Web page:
Thursday, October 05, 2006



It was one long flight I'll never forget. I had been looking forward to a restful in-flight nap. But instead of snoozing, I was captivated by conversation with the man sitting next to me. He relayed one tragic story after another about growing up as a Christian in atheistic Albania.

Our hearts were immediately connected. Because one of this mans languages was modern Greek, I asked him if he had ever used one of my favorite Greek words sunantilambanomai.

Now, let me explain the reason for that odd request. Earlier that week, I had been thinking about the Holy Spirit and prayer. That long Greek word is the word the apostle Paul chose to explaine that the Holy Spirit helps us in our prayers. "In the same way the Spirit also helps [sunantilambanomai] our weakness; for we do not know how to pray" (Romans 8:26).

"Yes," he said. "We use that word for helping someone." I asked him to give me an example. He quickly replied, "If a person were carrying a heavy box, I would go over and help them. We would carry it together." He further explained that the emphasis was on an action where two people were doing something together. With that revelation, I could barely contain my joy. I remember struggling to restrain myself from shouting. I sure did not want to cause a scene and attract an air marshal!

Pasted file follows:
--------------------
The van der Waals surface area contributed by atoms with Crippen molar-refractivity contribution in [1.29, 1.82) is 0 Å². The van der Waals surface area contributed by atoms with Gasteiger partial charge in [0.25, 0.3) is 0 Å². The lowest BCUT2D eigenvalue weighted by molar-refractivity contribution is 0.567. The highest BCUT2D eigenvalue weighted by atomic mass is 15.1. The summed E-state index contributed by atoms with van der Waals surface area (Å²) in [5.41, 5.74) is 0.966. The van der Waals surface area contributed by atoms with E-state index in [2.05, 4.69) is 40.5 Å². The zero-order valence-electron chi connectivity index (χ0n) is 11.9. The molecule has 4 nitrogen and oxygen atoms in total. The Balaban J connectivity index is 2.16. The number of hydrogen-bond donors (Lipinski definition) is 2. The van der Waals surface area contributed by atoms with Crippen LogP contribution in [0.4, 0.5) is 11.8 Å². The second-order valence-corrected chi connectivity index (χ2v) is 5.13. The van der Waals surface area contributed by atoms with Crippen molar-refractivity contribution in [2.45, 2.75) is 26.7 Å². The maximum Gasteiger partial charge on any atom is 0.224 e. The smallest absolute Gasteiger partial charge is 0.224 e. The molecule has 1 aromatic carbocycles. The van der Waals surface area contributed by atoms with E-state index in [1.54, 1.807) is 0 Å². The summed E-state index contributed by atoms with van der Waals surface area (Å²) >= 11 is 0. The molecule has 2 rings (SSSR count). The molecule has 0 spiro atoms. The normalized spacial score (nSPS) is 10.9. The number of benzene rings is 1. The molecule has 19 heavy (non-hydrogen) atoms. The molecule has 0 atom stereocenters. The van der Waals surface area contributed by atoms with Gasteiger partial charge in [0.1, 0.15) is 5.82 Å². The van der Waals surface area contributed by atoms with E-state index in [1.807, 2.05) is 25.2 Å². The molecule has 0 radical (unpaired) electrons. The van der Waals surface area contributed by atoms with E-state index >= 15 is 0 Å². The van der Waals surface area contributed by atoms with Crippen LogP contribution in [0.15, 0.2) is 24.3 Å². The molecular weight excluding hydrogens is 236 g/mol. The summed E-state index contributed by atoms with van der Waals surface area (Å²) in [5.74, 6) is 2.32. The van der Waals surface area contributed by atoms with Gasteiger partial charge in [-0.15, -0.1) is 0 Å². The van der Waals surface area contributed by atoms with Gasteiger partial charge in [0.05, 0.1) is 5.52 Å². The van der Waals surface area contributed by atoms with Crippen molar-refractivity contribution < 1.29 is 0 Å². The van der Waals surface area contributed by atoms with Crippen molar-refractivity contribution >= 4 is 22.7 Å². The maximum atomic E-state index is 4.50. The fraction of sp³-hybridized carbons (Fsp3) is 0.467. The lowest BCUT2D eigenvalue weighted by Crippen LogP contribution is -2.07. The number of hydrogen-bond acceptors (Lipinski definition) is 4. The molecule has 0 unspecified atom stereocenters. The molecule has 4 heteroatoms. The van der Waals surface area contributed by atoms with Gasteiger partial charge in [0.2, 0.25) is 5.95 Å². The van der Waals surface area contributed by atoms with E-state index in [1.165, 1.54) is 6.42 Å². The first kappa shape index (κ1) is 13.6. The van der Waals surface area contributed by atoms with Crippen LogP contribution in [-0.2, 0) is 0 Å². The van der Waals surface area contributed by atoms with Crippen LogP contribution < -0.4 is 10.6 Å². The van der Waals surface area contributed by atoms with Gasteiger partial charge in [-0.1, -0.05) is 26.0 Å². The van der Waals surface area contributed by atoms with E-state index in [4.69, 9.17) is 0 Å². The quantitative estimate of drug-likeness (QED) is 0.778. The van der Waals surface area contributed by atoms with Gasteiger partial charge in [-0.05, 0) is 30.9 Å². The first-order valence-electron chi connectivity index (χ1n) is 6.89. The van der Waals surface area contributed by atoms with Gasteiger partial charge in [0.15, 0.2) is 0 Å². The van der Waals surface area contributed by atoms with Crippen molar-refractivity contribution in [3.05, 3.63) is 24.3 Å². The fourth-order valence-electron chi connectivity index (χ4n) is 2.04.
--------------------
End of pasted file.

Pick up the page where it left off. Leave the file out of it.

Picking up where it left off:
I then asked him if he thought the apostle Paul meant that when we pray the Holy Spirit does it with us. He nodded and confidently said, "Yes."

At that moment, I saw for the first time that prayer was never intended to be an activity that I do all alone--the Holy Spirit wants to help me pray more effectively. Too often we work hard to figure out the "right formula"to make our intercession successful. A better approach would be to begin our prayers with a humble admission of our inability to pray on target and then ask for the Holy Spirit's help. That would require us to listen more and give God fewer directions.